sprinkle

  • Copyright

    Senior Member
    American English
    You pour in milk or foam, not sprinkle it. You might sprinkle powder on the milk/foam to create designs.

    You might like to read Part 3 of 3, number 2 for a description of how to do this on WikiHow.
     

    Sun14

    Senior Member
    Chinese
    You pour in milk or foam, not sprinkle it. You might sprinkle powder on the milk/foam to create designs.

    You might like to read Part 3 of 3, number 2 for a description of how to do this on WikiHow.
    Thank you very much. How about the sentence like this:

    Put it in a mug and pour on froth to create a heart on it.
     

    Copyright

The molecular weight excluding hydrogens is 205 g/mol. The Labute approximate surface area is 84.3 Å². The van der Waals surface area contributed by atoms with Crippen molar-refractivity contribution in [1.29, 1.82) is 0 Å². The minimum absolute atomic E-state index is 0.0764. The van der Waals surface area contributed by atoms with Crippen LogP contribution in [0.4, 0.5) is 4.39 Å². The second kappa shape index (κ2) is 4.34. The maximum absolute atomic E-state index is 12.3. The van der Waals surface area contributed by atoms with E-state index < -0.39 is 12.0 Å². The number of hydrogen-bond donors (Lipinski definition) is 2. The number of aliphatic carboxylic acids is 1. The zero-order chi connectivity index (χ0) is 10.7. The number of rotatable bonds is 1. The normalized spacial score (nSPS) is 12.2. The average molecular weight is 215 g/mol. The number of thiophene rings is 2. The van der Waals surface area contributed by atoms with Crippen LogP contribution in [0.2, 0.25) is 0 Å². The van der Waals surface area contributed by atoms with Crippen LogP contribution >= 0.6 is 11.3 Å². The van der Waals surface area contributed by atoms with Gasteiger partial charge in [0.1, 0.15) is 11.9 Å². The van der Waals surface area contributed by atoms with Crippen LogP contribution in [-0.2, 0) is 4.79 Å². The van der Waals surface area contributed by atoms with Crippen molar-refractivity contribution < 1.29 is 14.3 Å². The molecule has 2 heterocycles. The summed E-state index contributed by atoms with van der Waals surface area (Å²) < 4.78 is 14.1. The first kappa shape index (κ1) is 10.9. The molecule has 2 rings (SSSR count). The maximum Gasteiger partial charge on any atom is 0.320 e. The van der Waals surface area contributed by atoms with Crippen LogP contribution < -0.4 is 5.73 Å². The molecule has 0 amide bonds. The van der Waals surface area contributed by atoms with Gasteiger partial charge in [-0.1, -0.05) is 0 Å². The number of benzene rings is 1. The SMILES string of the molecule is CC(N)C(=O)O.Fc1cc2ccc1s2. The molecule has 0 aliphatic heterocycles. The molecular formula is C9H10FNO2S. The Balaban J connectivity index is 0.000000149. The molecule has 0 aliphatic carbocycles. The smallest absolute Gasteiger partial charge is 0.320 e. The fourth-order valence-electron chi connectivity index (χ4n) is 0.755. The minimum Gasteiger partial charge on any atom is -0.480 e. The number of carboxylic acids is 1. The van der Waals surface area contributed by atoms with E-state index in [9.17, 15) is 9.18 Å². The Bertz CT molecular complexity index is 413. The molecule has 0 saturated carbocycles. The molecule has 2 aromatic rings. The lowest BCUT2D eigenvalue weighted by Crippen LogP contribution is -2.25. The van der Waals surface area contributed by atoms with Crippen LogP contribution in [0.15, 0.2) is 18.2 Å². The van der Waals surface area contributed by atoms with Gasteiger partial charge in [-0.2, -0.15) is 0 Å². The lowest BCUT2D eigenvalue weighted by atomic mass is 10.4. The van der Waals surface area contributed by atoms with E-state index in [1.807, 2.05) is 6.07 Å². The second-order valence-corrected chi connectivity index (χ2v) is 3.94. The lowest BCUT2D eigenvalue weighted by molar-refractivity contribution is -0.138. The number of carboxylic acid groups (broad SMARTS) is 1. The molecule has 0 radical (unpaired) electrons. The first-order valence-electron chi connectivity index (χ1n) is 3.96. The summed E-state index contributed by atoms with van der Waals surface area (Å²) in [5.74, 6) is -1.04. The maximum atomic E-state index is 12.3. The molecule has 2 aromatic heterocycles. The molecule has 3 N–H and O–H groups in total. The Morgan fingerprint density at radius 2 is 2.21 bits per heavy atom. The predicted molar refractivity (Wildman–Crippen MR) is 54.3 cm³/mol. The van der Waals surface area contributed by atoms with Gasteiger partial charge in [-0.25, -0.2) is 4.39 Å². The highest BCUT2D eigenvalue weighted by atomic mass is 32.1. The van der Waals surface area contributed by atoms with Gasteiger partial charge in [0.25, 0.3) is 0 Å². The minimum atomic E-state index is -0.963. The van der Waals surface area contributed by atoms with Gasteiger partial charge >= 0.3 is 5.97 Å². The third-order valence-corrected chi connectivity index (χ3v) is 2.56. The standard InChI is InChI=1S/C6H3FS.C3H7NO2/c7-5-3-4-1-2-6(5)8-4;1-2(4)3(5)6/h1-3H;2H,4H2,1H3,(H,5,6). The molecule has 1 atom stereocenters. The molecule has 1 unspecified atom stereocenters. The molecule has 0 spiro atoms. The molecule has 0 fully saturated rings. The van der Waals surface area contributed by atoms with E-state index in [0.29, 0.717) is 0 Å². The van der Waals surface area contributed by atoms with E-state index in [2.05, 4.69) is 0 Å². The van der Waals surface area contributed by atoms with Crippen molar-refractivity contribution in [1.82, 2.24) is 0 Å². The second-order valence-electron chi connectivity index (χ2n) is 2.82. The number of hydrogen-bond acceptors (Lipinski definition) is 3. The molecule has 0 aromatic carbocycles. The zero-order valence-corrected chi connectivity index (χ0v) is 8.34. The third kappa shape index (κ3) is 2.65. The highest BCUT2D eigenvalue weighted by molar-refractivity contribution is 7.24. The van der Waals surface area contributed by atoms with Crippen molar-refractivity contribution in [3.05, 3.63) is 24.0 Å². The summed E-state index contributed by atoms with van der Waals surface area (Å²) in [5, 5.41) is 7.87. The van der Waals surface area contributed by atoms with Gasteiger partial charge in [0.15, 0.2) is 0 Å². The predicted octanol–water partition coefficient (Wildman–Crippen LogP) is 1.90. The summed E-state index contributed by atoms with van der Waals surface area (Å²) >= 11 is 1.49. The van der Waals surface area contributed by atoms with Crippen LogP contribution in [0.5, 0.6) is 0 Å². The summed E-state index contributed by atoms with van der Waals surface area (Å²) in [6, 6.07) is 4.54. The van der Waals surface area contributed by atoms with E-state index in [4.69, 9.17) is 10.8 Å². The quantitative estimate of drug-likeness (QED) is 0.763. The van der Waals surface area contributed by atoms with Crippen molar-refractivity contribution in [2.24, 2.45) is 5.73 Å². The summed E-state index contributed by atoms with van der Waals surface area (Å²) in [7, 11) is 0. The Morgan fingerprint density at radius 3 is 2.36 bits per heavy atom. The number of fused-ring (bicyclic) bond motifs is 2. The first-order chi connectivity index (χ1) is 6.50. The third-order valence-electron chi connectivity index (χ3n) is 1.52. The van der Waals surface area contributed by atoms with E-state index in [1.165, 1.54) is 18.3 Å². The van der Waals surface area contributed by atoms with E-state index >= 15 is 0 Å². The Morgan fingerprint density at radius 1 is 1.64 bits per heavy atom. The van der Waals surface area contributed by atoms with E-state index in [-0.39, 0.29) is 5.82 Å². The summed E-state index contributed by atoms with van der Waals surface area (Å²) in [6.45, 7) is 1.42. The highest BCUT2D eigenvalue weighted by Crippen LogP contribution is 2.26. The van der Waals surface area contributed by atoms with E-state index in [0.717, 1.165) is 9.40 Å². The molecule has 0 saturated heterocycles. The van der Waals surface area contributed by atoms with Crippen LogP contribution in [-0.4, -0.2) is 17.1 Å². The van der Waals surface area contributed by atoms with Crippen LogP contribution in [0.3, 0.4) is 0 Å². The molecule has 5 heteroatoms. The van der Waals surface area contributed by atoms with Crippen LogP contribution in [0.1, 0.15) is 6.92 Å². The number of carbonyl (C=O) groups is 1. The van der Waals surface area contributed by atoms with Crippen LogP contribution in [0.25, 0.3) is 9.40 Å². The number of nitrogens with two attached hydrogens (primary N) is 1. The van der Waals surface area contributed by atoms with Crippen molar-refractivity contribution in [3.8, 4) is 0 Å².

Senior Member
    American English
    One of my few mantras is "Logic before Language" – figure out what you need to say before you try to say it.

    In the case, logic asks "pour what in the mug," and then it tells me that I can't just pour in milk or foam and expect a heart to magically appear. There is a technique to creating a heart that your sentence totally misses, making it useless as any sort of meaningful instruction.

    To answer the "pour" question, I would use "pour in."

    Edit: Deleted a "doing."
     
    Last edited:

    Sun14

    Senior Member
    Chinese
    One of my few mantras is "Logic before Language" – figure out what you need to say before you try to say it.

    In the case, logic asks "pour what in the mug," and then it tells me that I can't just pour in milk or foam and expect a heart to magically appear. There is a technique to doing creating a heart that your sentence totally misses, making it useless as any sort of meaningful instruction.

    To answer the "pour" question, I would use "pour in."
    Got it. Thank you very much
     
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